Since the introduction of the iPhone, the industry has responded with an evolutionary transition from 2.6 GB/s LPDDR1, to 8.5 GB/s LPDDR2, to 17 GB/s LPDDR3, the technology currently is powering today’s high-end devices in volume production. DRAM bandwidth has roughly doubled with each generation to keep pace with demand.

The next generation of low-power DRAM (LPDRAM)—also known as LPDDR4—addresses these constraints by doubling the bandwidth of LPDDR3 while maintaining power neutrality. For example, LPDDR4 targets 34 GB/s of total bandwidth for a x64 memory subsystem, doubling the bandwidth target from LPDDR3

The company has not given specific targets for improved battery-life, but says that it aims to reduce power consumption in both active and standby modes.

Margolis suggests that DDR4 RAM may also make it into future iPhones and iPads.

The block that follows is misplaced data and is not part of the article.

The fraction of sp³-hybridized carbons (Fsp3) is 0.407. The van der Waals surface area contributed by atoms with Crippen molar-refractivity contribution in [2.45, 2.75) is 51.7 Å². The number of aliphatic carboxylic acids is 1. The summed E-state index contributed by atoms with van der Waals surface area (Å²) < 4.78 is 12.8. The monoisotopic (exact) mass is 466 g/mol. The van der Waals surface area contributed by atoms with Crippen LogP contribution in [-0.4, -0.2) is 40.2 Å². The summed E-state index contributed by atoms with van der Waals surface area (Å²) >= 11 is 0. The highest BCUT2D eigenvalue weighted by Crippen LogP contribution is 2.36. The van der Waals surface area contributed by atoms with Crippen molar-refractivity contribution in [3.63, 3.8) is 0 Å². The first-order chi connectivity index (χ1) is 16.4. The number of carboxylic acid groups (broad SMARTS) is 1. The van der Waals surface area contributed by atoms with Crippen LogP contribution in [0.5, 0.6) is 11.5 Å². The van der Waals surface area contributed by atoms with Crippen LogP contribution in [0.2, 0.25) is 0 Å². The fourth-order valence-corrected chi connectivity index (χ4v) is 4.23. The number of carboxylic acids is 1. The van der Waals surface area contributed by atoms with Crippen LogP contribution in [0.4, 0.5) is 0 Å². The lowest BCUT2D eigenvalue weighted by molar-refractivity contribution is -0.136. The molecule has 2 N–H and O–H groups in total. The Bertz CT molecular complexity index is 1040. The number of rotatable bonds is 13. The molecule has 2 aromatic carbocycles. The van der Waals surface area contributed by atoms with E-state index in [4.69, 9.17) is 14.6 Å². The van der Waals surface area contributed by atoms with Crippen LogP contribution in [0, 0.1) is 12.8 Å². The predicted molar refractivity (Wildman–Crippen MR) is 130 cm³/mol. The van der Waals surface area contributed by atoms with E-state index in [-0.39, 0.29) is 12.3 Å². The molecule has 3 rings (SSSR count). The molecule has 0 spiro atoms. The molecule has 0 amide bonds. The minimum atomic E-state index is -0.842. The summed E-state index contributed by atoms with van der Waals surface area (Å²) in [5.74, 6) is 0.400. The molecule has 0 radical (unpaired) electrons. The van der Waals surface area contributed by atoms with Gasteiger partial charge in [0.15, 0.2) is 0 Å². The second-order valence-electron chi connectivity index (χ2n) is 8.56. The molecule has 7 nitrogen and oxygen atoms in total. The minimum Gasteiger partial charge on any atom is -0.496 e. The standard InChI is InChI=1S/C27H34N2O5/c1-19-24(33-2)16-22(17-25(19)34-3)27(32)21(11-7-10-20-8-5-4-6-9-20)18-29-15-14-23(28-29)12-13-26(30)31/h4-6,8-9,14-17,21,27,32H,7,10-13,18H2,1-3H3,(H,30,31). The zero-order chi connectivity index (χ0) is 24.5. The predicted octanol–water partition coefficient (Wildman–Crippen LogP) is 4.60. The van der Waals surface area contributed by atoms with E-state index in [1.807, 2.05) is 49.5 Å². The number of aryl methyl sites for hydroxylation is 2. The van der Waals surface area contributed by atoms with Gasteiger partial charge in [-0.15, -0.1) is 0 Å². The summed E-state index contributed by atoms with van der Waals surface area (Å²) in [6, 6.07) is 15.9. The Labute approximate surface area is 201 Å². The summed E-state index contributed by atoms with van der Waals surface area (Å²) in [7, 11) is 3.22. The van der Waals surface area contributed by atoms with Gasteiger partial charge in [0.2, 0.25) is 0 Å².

Filed under: iOS Devices, Mac Tagged: Apple, DDR3, DDR4, Dynamic random-access memory, iPad, iPhone, iPhone 6, MacBook, MacBook Air, MacBook Pro, Micron, Micron Technology, Random-access memory

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Apple’s Supply Chain Is Promising A Retina MacBook Air For 2014

It’s been almost two years since Apple announced the Retina MacBook Pro, and it’s still the only Mac with a Retina display. But according to sources in Apple’s supply chain, that’ll change this summer when the Cupertino company finally unveils

The diffr3nt|sleeve: A Minimalist Masterpiece For Your Laptop [Deals]

The diffr3nt|sleeve is going to be your MacBook Pro’s best friend. The ideal combination of minimal design and durable protection, these sleeves keep your MacBook safe from the daily torment of scratches from desks, notebooks, purses and backpacks alike. And